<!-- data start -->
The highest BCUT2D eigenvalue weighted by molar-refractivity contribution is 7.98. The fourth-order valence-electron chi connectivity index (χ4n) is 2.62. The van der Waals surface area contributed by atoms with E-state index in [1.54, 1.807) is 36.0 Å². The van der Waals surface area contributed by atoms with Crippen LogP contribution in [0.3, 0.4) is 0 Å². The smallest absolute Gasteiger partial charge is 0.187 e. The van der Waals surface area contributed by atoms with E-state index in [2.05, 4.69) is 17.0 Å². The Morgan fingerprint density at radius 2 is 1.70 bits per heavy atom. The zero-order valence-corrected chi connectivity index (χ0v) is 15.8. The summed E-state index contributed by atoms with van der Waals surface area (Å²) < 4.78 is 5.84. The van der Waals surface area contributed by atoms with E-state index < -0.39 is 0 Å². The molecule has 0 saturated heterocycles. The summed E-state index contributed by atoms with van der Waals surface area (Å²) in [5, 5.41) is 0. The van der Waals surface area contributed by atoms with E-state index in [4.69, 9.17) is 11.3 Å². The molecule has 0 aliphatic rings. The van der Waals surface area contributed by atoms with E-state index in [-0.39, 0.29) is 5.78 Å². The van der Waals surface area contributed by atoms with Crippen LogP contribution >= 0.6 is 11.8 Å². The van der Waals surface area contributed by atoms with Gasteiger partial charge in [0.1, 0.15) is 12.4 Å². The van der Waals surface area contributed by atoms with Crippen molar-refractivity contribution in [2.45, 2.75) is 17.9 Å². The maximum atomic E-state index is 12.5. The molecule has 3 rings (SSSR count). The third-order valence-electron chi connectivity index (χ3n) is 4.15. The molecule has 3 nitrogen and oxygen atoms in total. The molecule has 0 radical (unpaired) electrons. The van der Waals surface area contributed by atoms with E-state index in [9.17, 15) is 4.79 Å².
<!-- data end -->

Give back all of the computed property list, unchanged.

The highest BCUT2D eigenvalue weighted by molar-refractivity contribution is 7.98. The fourth-order valence-electron chi connectivity index (χ4n) is 2.62. The van der Waals surface area contributed by atoms with E-state index in [1.54, 1.807) is 36.0 Å². The van der Waals surface area contributed by atoms with Crippen LogP contribution in [0.3, 0.4) is 0 Å². The smallest absolute Gasteiger partial charge is 0.187 e. The van der Waals surface area contributed by atoms with E-state index in [2.05, 4.69) is 17.0 Å². The Morgan fingerprint density at radius 2 is 1.70 bits per heavy atom. The zero-order valence-corrected chi connectivity index (χ0v) is 15.8. The summed E-state index contributed by atoms with van der Waals surface area (Å²) < 4.78 is 5.84. The van der Waals surface area contributed by atoms with E-state index < -0.39 is 0 Å². The molecule has 0 saturated heterocycles. The summed E-state index contributed by atoms with van der Waals surface area (Å²) in [5, 5.41) is 0. The van der Waals surface area contributed by atoms with E-state index in [4.69, 9.17) is 11.3 Å². The molecule has 0 aliphatic rings. The van der Waals surface area contributed by atoms with E-state index in [-0.39, 0.29) is 5.78 Å². The van der Waals surface area contributed by atoms with Crippen LogP contribution >= 0.6 is 11.8 Å². The van der Waals surface area contributed by atoms with Gasteiger partial charge in [0.1, 0.15) is 12.4 Å². The van der Waals surface area contributed by atoms with Crippen molar-refractivity contribution in [2.45, 2.75) is 17.9 Å². The maximum atomic E-state index is 12.5. The molecule has 3 rings (SSSR count). The third-order valence-electron chi connectivity index (χ3n) is 4.15. The molecule has 3 nitrogen and oxygen atoms in total. The molecule has 0 radical (unpaired) electrons. The van der Waals surface area contributed by atoms with E-state index in [9.17, 15) is 4.79 Å².